One of my favorite parts of writing a blog post is coming up with the title. I've even resorted to clickbait once or twice... But I have to give credit where credit is due. Tonight's title comes directly from Dan Ariely's column in today's Wall Street Journal. Here is the letter Dan received: I volunteer … Continue reading The Warm Glow of the ‘Maybe Favor’
This post is a summary of an event I attended at Villanova tonight with my wife and son which combined two of my favorite activities at Villanova- student a cappella groups and the Special Olympics. I've written before about how big the Special Olympics are at Nova. For one weekend in November, our campus hosts … Continue reading AcaSPOlooza
I've often said my blog is like the Seinfeld show, in that I also reap millions of dollars in royalties from my old blog posts. Actually, it's more like Seinfeld because most of my blogs are about nothing, and have no redeeming qualities. And many of the comments I have received over the years offer … Continue reading Literally, a Blog Post about Nothing
This is probably about the fifth post I've written that refers to the word serendipity. It's no surprise given how much I surf the web, and end up clicking on random links that pop up. Today's serendipitous moment started while watching ESPN's Gameday show, which was set at Penn State (where they are having one … Continue reading Serendipity, Stupidity, and the Web
A few years ago I wrote a post, "Look for the Helpers", which was my review of the wonderful documentary about Mister Rogers - “Won’t You Be My Neighbor”. The post title is in reference to one of Mister Rogers well-known quotes: “When I was a boy and I would see scary things in the … Continue reading Look for the Helpers – Part Two
The Annenberg Civics Knowledge Survey, conducted since 2006, focuses on the American public’s understanding of the Constitution of the United States. Since 2013, the civics knowledge survey has been conducted annually for Constitution Day (Sept. 17) as the Annenberg Constitution Day Civics Survey. The latest results from the 2021 survey, while encouraging, are also, in … Continue reading Americans Should Be Embarrassed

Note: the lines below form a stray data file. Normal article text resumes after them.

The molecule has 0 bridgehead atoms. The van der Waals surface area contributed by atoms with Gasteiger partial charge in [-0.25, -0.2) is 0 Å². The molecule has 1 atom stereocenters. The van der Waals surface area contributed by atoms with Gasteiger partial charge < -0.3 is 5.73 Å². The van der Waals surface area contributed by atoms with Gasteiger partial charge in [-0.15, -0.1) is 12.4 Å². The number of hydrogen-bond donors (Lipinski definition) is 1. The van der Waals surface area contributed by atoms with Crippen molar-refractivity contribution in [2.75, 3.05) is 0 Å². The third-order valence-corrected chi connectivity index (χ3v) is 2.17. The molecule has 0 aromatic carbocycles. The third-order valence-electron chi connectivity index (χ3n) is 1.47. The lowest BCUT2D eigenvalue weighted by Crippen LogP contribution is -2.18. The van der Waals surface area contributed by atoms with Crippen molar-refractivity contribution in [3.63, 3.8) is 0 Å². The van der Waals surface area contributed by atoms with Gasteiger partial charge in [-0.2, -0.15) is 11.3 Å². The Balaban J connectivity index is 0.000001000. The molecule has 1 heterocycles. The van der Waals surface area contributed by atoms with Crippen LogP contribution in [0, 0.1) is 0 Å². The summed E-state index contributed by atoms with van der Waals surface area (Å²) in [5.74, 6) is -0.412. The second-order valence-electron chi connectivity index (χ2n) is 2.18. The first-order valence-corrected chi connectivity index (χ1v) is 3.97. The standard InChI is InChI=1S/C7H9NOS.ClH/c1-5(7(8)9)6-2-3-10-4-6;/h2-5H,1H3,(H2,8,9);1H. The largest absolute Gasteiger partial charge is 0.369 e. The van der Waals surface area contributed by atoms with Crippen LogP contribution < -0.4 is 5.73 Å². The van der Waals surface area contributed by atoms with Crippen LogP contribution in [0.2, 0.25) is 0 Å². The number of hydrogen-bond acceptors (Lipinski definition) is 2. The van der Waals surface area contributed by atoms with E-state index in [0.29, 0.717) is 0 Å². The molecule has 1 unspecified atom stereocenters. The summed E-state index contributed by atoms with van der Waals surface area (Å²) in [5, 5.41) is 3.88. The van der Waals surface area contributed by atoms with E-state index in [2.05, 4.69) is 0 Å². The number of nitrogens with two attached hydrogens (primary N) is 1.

According to Mindful.org, mindfulness is the basic human ability to be fully present, aware of where we are and what we’re doing, and not overly reactive or overwhelmed by what’s going on around us. When we’re mindful, we reduce stress, enhance performance, gain insight and awareness through observing our own mind, and increase our attention to others’ well-being. Mindfulness meditation gives us a … Continue reading Forget Mindfulness. Say Hello to Automaticity.
The Mindset List, aka the “always/never” list, is a compilation of key points about incoming college students. Created at Beloit College in 1998 to reflect the world view of entering first year students—and to help faculty understand incoming classes—the list started with the members of the class of 2002, born in 1980. In 2019, the … Continue reading Introducing! The Class of 2025!
School board members are typically unpaid volunteers, often parents who step forward to shape school policy, choose a superintendent, and review the budget. In most places, and during most times, it was a relatively unremarkable, yet vital position, one that few people paid attention to, or even knew who the members of the local school … Continue reading Why Would Anyone Want to Be on Their Local School Board?
If I am driving on a four-lane highway (two lanes in each direction), and I see a sign that indicates that the left or right lane is closed ahead, I generally try and get out of the lane that is going to be closed as soon as possible, or if I am already in the … Continue reading I Guess I’ve Been Merging Incorrectly All These Years